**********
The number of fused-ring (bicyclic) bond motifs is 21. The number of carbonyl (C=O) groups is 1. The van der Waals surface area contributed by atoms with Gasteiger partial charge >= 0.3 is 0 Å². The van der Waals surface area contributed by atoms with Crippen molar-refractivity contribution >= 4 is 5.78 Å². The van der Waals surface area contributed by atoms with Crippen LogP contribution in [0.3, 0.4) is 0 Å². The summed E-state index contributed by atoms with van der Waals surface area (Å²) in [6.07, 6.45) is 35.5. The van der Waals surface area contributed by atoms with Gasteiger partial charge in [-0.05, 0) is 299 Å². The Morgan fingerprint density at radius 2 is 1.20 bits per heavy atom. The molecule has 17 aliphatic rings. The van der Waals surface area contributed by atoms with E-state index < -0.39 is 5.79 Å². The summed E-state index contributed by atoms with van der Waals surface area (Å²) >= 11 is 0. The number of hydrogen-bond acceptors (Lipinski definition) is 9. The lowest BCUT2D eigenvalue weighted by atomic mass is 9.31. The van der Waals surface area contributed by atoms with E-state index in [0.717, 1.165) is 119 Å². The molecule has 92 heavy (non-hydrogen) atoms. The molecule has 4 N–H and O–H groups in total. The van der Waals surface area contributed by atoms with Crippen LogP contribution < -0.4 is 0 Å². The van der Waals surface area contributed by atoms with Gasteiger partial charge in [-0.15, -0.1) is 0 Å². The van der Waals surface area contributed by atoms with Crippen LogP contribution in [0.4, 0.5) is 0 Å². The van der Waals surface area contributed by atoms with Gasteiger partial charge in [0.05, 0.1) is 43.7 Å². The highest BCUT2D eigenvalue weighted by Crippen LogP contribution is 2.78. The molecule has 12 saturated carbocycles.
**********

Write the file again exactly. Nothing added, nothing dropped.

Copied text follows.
The number of fused-ring (bicyclic) bond motifs is 21. The number of carbonyl (C=O) groups is 1. The van der Waals surface area contributed by atoms with Gasteiger partial charge >= 0.3 is 0 Å². The van der Waals surface area contributed by atoms with Crippen molar-refractivity contribution >= 4 is 5.78 Å². The van der Waals surface area contributed by atoms with Crippen LogP contribution in [0.3, 0.4) is 0 Å². The summed E-state index contributed by atoms with van der Waals surface area (Å²) in [6.07, 6.45) is 35.5. The van der Waals surface area contributed by atoms with Gasteiger partial charge in [-0.05, 0) is 299 Å². The Morgan fingerprint density at radius 2 is 1.20 bits per heavy atom. The molecule has 17 aliphatic rings. The van der Waals surface area contributed by atoms with E-state index < -0.39 is 5.79 Å². The summed E-state index contributed by atoms with van der Waals surface area (Å²) >= 11 is 0. The number of hydrogen-bond acceptors (Lipinski definition) is 9. The lowest BCUT2D eigenvalue weighted by atomic mass is 9.31. The van der Waals surface area contributed by atoms with E-state index in [0.717, 1.165) is 119 Å². The molecule has 92 heavy (non-hydrogen) atoms. The molecule has 4 N–H and O–H groups in total. The van der Waals surface area contributed by atoms with Crippen LogP contribution < -0.4 is 0 Å². The van der Waals surface area contributed by atoms with Gasteiger partial charge in [-0.15, -0.1) is 0 Å². The van der Waals surface area contributed by atoms with Crippen LogP contribution in [0.4, 0.5) is 0 Å². The van der Waals surface area contributed by atoms with Gasteiger partial charge in [0.05, 0.1) is 43.7 Å². The highest BCUT2D eigenvalue weighted by Crippen LogP contribution is 2.78. The molecule has 12 saturated carbocycles.